November 8, 2022
By Robert Cantrell - Registered Patent Agent
Between 2007 and 2010, I contracted high-stakes patent validity searches for law firms supporting some of the largest corporations in the world. These were not your ordinary searches. Contracts could reach six figures. But the costs were trivial for the corporations compared to the alternative.
We directed most of our high stakes searches against patent claims asserted by Non-Practicing Entities (NPEs). Our success rate was high; I do not recall the team ever failing. We had a significant advantage in most cases. Whereas patent applicants often commission basic prior art searches before filing their applications, and whereas patent examiners have a limited time to perform their prior art searches, we could search for prior art for as long as our clients wished and fly to places, such as university libraries, that were open to the public but unavailable online.
The searches we conducted remind me how vulnerable small practicing entities can be if they anchor their success on one patent. Another enterprise with the resources and the incentive may have a good chance of invalidating claims by uncovering unconsidered prior art. I think about that possibility whenever I draft a patent application, mindful of how other entities might challenge or design around the claims.
What should you do if you are a small practicing entity? Appreciate the importance of leveraging your patent while developing contingencies. Incorporate the patent as one part of your overall marketing effort. Allow your patent to become the 5th P in your marketing 4 Ps to create Product, Price, Promotion, Place, and Patent—where your patent may serve equally as a marketing tool and as a legal barrier to competition. And keep your patent position alive through continuations, continuations-in-part, and new filings so you can better handle challenges from parties who may not have your best interests in mind. Your goal is to make negotiating with you the better option than trying to invalidate your patent position.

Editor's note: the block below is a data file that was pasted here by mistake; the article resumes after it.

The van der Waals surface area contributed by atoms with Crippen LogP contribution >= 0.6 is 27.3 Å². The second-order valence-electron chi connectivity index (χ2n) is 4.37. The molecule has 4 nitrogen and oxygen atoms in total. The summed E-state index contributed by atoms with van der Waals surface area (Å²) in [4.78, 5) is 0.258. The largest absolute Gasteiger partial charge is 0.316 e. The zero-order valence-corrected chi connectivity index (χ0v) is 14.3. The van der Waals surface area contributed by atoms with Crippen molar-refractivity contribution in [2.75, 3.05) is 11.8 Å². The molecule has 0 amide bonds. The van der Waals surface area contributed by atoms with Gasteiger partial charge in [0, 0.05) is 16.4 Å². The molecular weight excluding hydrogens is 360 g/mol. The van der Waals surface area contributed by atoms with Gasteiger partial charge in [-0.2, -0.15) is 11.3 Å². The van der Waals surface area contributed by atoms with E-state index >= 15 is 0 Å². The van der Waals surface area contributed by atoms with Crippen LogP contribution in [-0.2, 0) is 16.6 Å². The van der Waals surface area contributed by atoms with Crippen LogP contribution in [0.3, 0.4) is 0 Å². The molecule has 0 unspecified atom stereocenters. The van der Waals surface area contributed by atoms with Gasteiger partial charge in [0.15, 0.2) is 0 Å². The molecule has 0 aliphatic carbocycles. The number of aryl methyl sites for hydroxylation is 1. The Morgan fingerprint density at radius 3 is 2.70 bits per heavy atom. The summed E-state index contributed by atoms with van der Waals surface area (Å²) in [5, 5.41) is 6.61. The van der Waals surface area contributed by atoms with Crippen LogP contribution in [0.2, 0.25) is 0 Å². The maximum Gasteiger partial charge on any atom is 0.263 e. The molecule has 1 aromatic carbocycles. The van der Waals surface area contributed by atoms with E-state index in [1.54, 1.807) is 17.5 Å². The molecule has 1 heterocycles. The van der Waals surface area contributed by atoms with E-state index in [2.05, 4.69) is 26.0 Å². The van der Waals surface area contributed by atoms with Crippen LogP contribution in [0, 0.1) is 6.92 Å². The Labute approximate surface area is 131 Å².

By Jose W. Jimenez, Esq – Former Chief Patent Counsel & Registered Patent Attorney
As products evolve, whether in a start-up or a Fortune 500, as Robert recommends, it can be vital to add the last “P” – Patent – as an active component of the first four Ps; with market challenges and litigation being primary goals. Just as “Price” has to be selected in context with new entrants and alternatives or substitutes, or “Placement” --the targeted segment of the market for the product --must align with your market strategy, it is prudent to revisit the status of your patent filings to determine if filing a continuation or continuation-in-part is in order (extensions of your original filings to capture changes or a competitor’s features). Such a review may also drive an improvement patent filing that you missed. Good marketing and sales professionals know that managing the 4 is an active exercise throughout product lifecycles. As patents also protect revenue and market share and are an ongoing expense to the enterprise, so should you include them in your review.
Patents can also be monetized, out-licensed or sold, or they can be simply retired because their value is minimal compared to the cost of keeping them alive. A good example is when it comes time to pay US maintenance fees or foreign annuities to keep these patents alive for enforcement purposes. These are a true short-term expense to the venture that impacts profits or cashflow. Since money is a limited, it is worth “culling the herd” of your patent portfolio in a team effort between sales, operations and legal to ensure good business decisions are made to continue with the patent portfolio as is or implement revisions.
So, listen up all you MBAs and sales and financial professionals, you may be leaving money on the table or just throwing it away by not incorporating “P – Patents’ into your strategy. Just as employee turnover is difficult to quantify, intuitively it is still a real cost to an enterprise and not one ignored by the “C-suite” when your talent is walking out the door. So, it is with your patent portfolio, so reach out to us so we can tell you how we can help.
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